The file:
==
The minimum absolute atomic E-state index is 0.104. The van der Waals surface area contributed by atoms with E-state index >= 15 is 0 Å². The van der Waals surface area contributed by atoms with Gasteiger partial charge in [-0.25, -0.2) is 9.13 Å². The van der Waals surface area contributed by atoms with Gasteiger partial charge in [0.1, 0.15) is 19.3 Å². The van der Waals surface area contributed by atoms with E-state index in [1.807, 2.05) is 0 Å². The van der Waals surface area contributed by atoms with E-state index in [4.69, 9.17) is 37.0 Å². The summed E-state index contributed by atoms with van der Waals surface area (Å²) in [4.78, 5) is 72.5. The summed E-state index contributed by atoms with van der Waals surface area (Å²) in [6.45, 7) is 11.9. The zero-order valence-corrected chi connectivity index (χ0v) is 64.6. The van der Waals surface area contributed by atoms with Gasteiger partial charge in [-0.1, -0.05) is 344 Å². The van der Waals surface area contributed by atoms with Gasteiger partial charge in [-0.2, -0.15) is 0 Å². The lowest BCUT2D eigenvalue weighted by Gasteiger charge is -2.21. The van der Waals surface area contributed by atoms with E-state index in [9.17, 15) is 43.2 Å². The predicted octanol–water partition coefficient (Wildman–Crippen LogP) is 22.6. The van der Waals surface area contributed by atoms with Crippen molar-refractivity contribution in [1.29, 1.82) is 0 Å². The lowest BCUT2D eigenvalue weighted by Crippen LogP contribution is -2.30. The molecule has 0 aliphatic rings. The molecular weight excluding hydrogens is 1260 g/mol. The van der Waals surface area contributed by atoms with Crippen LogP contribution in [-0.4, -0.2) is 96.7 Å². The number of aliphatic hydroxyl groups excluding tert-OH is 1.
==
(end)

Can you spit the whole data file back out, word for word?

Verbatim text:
The minimum absolute atomic E-state index is 0.104. The van der Waals surface area contributed by atoms with E-state index >= 15 is 0 Å². The van der Waals surface area contributed by atoms with Gasteiger partial charge in [-0.25, -0.2) is 9.13 Å². The van der Waals surface area contributed by atoms with Gasteiger partial charge in [0.1, 0.15) is 19.3 Å². The van der Waals surface area contributed by atoms with E-state index in [1.807, 2.05) is 0 Å². The van der Waals surface area contributed by atoms with E-state index in [4.69, 9.17) is 37.0 Å². The summed E-state index contributed by atoms with van der Waals surface area (Å²) in [4.78, 5) is 72.5. The summed E-state index contributed by atoms with van der Waals surface area (Å²) in [6.45, 7) is 11.9. The zero-order valence-corrected chi connectivity index (χ0v) is 64.6. The van der Waals surface area contributed by atoms with Gasteiger partial charge in [-0.1, -0.05) is 344 Å². The van der Waals surface area contributed by atoms with Gasteiger partial charge in [-0.2, -0.15) is 0 Å². The lowest BCUT2D eigenvalue weighted by Gasteiger charge is -2.21. The van der Waals surface area contributed by atoms with E-state index in [9.17, 15) is 43.2 Å². The predicted octanol–water partition coefficient (Wildman–Crippen LogP) is 22.6. The van der Waals surface area contributed by atoms with Crippen molar-refractivity contribution in [1.29, 1.82) is 0 Å². The lowest BCUT2D eigenvalue weighted by Crippen LogP contribution is -2.30. The molecule has 0 aliphatic rings. The molecular weight excluding hydrogens is 1260 g/mol. The van der Waals surface area contributed by atoms with Crippen LogP contribution in [-0.4, -0.2) is 96.7 Å². The number of aliphatic hydroxyl groups excluding tert-OH is 1.